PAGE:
Tradeshow Aftermath: What Not to Do

Businesswoman standing with arms crossedHaving spent last Thursday at a Business Expo, it has become evident that the days of building personal relationships have come to pass.  It seems as though people have become so intently focused on generating business transactions, that they have overlooked the importance of building and sustaining individual relationships.  The importance of the ‘Hi X,’ the ‘I enjoyed meeting you at the breakfast/luncheon/booth/event.’  While it may seem inconsequential, something as simple as a personalized salutation can mean the difference between ending up in the junk mail folder and converting a prospect into both a client and lead agent.

In the few days that have followed the expo, I have found myself on the receiving end of many communication faux pas.  That said, before you exhibit at or attend your next trade show, resolve to avoid these tradeshow missteps:

Beware of the BCC

When sending a follow-up email to those that you spoke with at the expo, take the time to send a personalized email, for example:

Hi Joe,

It was nice speaking with you about promotional products at the expo.  I hope you will consider doing business with Flying Pig Products and putting your logo on the golf balls that we discussed.  If you have any questions or would like a quote, please let me know.



While succinct, this email acknowledges the individual person and their needs.  It is far superior to bcc-ing 50 people on one email.

Emailing Five is as Bad as the BCC

Since my most recent tradeshow, I have received two emails in which I was addressed as ‘Hi all’ and in the company of five other individuals.  While this is similar to the bcc faux pas, it is even more awkward.  I had not met any of the other people to whom the email was addressed, making a reply awkward and also confusing me about their business objectives.  I was left questioning who the target audience was and what they were hoping to achieve.  When I met said person, they asked about 401k plans, yet the email was about referring me business.  This disconnect was puzzling and made me hesitant to establish a relationship.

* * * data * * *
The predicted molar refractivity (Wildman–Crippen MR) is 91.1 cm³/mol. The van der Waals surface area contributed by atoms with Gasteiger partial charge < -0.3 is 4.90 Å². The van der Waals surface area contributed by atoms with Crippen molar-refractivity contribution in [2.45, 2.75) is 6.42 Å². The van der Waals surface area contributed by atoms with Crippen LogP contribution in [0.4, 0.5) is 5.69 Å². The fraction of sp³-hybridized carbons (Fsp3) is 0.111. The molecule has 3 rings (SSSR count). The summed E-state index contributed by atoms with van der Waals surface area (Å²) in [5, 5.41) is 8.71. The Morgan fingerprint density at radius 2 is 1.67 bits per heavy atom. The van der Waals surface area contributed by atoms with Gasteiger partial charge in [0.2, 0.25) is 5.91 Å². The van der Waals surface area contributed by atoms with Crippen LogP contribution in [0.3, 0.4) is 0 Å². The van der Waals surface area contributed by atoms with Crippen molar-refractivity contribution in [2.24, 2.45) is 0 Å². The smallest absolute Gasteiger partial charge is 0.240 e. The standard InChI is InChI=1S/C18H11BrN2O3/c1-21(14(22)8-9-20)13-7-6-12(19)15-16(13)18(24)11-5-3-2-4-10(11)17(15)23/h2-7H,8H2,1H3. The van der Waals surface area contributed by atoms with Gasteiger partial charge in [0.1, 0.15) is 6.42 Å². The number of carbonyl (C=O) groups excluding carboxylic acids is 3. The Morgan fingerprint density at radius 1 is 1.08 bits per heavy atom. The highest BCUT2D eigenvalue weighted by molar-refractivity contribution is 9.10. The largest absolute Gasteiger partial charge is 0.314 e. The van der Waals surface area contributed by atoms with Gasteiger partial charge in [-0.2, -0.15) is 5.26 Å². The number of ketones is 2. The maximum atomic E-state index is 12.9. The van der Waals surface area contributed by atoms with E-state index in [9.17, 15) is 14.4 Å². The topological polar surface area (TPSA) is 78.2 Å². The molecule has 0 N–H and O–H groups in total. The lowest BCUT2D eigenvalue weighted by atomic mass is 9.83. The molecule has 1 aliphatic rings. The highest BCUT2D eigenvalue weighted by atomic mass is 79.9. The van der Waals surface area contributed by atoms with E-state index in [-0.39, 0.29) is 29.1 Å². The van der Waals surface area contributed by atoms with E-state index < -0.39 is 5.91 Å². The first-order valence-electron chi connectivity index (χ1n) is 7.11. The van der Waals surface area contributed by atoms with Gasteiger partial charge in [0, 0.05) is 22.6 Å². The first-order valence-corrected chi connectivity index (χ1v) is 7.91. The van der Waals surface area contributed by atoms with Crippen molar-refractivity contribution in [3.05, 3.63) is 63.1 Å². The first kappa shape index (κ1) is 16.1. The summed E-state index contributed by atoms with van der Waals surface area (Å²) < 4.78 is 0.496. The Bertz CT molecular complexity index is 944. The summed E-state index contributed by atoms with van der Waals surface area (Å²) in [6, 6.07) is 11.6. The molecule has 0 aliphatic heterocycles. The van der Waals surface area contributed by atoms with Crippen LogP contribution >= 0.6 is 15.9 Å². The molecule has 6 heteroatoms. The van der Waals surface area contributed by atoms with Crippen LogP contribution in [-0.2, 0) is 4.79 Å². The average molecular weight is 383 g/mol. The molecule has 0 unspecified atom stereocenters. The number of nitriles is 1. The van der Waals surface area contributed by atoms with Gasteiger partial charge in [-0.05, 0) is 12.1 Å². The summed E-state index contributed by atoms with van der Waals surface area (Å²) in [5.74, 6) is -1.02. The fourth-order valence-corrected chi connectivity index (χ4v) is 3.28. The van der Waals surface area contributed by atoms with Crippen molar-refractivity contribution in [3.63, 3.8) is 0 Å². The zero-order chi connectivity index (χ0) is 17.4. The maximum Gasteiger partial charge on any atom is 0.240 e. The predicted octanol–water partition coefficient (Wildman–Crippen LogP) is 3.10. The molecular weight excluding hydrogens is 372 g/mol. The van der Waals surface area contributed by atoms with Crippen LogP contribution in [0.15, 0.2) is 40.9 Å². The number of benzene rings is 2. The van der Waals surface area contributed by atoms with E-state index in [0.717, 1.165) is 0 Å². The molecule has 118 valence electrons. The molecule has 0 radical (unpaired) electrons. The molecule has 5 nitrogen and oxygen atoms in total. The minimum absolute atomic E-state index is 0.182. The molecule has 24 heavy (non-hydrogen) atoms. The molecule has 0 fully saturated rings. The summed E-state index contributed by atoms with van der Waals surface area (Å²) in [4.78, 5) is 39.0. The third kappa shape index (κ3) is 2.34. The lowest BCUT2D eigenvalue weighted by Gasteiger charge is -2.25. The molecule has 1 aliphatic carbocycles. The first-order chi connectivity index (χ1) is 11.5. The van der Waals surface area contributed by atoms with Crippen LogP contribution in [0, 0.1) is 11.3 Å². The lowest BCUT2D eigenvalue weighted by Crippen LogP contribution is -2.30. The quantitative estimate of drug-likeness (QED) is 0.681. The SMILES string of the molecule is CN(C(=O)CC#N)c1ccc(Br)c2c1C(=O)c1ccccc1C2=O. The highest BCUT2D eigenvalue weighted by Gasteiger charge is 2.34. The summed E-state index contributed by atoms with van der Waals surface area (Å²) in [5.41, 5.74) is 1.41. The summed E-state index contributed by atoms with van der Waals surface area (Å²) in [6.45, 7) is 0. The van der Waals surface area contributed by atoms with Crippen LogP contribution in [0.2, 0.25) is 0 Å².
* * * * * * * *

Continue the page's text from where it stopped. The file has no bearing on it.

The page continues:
Bait and Switch

I met a few people at the expo, who, in-person, focused on what they could do for me.  Yet, back at the office, I received emails selling me their services with no mention of their previous offer to refer me business.  Being genuine can often differentiate you from the competition and it is key for building trust.  Don’t change your tune and risk losing business.  You are more likely to get business by remaining authentic and taking the time to build a relationship based on trust.

Tradeshows can be overwhelming for both exhibitors and attendees.  There are so many businesses to remember and people to keep track of.  Take the time to make notes on the business cards you collect so that you can create individual relationships and offer value to your target audiences.  The real value of the trade show lies in being able to build upon the relationships that you started on the show floor.

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